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Fri, Oct 14, 2022

DART Asteroid Redirection Test Successful

Sci-Fi Program Proves Kinetic Alteration of Moving Bodies in Space Possible With Satellite Intervention

NASA's DART program was successful, as the administration confirmed after weeks of analysis following its Double Asteroid Redirection Test. 

The program used the asteroid Dimorphos as a case study in the real-world efficacy of a kinetic impact on redirecting the path of a transitory celestial object, sending up the DART satellite on a collision course that saw it swing around the asteroid's larger sibling Didymos before impacting the target. The result? Dimorphos' orbit around the larger asteroid has been shortened by 32 minutes, shortening the 11 hour, 55-minute orbit down to 11 hours 23 minutes (with some wiggle room of 2 minutes either way). 

Prior to impact, NASA established a metric for success, saying that a functional orbital period change would need to be at least 73 seconds, meaning DART went far and above the required benchmark 25 times over. The team is still tracking Didymos and Dimorphos, watching to see how the asteroids react as more time passes, in addition to the mass of ejected rock and debris that resulted from the 14,000 mph collision.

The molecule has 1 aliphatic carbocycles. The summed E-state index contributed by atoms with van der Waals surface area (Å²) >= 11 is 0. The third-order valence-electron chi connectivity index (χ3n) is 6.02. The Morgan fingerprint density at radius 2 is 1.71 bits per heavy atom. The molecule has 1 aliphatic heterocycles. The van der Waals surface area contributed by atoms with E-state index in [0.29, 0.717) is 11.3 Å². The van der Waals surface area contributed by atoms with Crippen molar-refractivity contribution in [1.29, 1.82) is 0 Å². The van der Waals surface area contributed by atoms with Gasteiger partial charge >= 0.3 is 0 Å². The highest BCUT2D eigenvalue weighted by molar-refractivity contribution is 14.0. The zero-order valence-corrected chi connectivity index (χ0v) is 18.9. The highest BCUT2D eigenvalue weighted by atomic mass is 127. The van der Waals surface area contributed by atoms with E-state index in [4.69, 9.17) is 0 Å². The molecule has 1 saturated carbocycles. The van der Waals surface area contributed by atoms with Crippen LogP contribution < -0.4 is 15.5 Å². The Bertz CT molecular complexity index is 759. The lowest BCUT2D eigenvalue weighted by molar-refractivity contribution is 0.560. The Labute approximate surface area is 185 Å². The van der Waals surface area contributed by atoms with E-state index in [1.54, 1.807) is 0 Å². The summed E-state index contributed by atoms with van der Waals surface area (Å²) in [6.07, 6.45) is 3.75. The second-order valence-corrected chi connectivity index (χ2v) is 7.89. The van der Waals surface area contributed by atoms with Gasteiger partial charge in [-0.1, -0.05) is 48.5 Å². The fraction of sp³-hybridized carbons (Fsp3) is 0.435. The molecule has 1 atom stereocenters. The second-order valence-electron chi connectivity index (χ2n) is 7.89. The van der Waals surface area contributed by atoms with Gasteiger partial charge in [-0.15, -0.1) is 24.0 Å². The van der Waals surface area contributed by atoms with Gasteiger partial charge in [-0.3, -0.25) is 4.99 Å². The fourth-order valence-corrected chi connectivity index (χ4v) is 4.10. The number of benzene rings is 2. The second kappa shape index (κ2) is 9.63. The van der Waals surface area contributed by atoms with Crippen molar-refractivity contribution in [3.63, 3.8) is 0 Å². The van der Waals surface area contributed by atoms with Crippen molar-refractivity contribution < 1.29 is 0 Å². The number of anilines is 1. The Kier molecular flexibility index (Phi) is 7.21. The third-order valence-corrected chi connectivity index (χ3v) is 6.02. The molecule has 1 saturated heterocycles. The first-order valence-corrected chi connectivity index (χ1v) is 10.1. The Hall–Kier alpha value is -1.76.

“This result is one important step toward understanding the full effect of DART’s impact with its target asteroid” said Lori Glaze, director of NASA’s Planetary Science Division at NASA Headquarters in Washington. “As new data come in each day, astronomers will be able to better assess whether, and how, a mission like DART could be used in the future to help protect Earth from a collision with an asteroid if we ever discover one headed our way.”

“DART has given us some fascinating data about both asteroid properties and the effectiveness of a kinetic impactor as a planetary defense technology,” said Nancy Chabot, the DART coordination lead from the Johns Hopkins Applied Physics Laboratory (APL) in Laurel, Maryland. “The DART team is continuing to work on this rich dataset to fully understand this first planetary defense test of asteroid deflection.”

FMI: www.nasa.gov


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